So how to do you ensure that your own personal source of happiness is never threatened? YOU DON'T PLACE IT IN THAT WHICH CAN BE THREATENED! Encapsulate it intrinsically, and you will never be without it. michelle1963 recently came across a "happiness quotient" webpage which put names to things I've been doing since my 20s, and things I have surprisingly identified in others! But within all this text is a lesson for myself as well. It would appear that though I am a genuinely happy person, only those of my own personality type recognize it, and as such I don't sometimes recognize genuine happiness in those outside *my* personality type. I would go so far as to say that I've learned that behavior I don't consider traits of happiness others do, and traits I thought expressed my happiness were taken as the opposite. In a word, fascinating!

Beware of how you interact with others, or you might be accused of the very things you accuse others of. The more I experience, the more I learn, the more I learn the more I grow. Different personality types might reflect each other entirely antithetical to our perceived projections, sometimes to our own peril. As my son might ask, how do you know someone is happy? How do you know if they're not? You don't. You can't - we, as a race, are too diverse.


michelle1963 at 2011-12-13 22:42 (UTC) (Link)
Agreed. It is hard to determine if intrinsic happiness exists in another because behavior does not always tell the story. Some people engage in behaviors that were I to do them would be an indicator that I was unhappy and yet does not mean the same thing to them.

I worked with a lady who always needed to "stir the pot." I initially took this as a sign of her unhappiness ~ until I noticed that she gave off tiny signals of being the most content and satisfied when the rest of us were agitated. If I'd paid attention only to her blatant behavior, I would have missed it. But I had lots of years to study this woman, and the signs became unmistakable.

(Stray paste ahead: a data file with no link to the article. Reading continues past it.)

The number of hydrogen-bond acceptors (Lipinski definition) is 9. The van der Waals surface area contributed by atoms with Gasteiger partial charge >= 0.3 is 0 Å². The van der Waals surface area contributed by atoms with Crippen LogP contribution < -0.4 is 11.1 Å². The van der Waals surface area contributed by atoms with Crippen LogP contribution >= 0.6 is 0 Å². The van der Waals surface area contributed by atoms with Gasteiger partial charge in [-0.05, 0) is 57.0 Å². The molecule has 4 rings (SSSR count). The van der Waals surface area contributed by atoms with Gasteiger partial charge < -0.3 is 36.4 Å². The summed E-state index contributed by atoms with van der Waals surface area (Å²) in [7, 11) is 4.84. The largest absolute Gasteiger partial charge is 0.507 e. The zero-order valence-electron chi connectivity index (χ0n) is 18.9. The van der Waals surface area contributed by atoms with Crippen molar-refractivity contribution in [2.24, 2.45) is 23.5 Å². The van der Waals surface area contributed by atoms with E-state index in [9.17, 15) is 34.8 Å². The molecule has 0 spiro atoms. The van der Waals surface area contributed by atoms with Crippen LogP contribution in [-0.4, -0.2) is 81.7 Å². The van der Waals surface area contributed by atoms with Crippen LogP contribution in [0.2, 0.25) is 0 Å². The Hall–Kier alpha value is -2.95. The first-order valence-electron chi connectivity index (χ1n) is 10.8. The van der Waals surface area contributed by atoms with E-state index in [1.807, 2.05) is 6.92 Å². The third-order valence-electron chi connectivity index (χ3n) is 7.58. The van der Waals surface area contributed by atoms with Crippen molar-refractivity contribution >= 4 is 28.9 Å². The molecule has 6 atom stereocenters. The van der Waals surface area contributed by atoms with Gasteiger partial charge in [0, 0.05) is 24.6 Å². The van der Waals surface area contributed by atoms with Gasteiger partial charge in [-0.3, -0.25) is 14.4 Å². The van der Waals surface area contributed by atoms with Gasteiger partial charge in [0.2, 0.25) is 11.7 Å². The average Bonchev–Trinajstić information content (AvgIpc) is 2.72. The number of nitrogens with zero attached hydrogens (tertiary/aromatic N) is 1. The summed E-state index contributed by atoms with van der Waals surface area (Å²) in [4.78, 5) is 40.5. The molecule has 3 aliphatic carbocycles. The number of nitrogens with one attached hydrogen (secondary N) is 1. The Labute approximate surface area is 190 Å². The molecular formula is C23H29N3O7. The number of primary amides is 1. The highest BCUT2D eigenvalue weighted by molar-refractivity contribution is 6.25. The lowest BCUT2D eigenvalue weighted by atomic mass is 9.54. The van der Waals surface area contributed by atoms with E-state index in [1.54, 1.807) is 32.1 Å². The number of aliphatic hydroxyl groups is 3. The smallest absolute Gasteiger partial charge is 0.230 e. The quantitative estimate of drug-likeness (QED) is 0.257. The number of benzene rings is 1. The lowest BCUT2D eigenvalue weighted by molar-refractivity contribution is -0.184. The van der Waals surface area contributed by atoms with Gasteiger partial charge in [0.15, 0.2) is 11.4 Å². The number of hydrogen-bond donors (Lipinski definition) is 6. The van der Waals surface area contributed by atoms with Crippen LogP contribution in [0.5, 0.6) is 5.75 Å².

I guess that may be the idea behind "toxic" people ~ those who are happiest when others are not.
ehowton at 2011-12-13 22:58 (UTC) (Link)


That reminds me of a conversation I had once with a fellow optimist:

He stated, "I too am the eternal optimist. However, I am first and foremost a realist who realizes that life is shit and what can go wrong will go wrong. Therefore, I plan for the worst and if something better comes along, then hey, that's cool too. It's called contingency."

After I explained to him 'optimist' and 'realist' contradicted itself, I pointed out that the statement 'life is shit and what can go wrong will go wrong' was textbook pessimism - the opposite of optimism!

I went on, "Dude, you prepare for the worst, yes, but the flip side of that is expect the best! You dismiss a very important facet of this. Furthermore, that's a dumb contingency! A better contingency would be to prepare for multiple scenarios. But not you! You 'prepare for the worst' by waiting for something better to come along? YOU FUCKING PACIFIST!"

IIRC that was one of the first posts in my philosophy tag.
michelle1963 at 2011-12-13 23:21 (UTC) (Link)

Re: HA!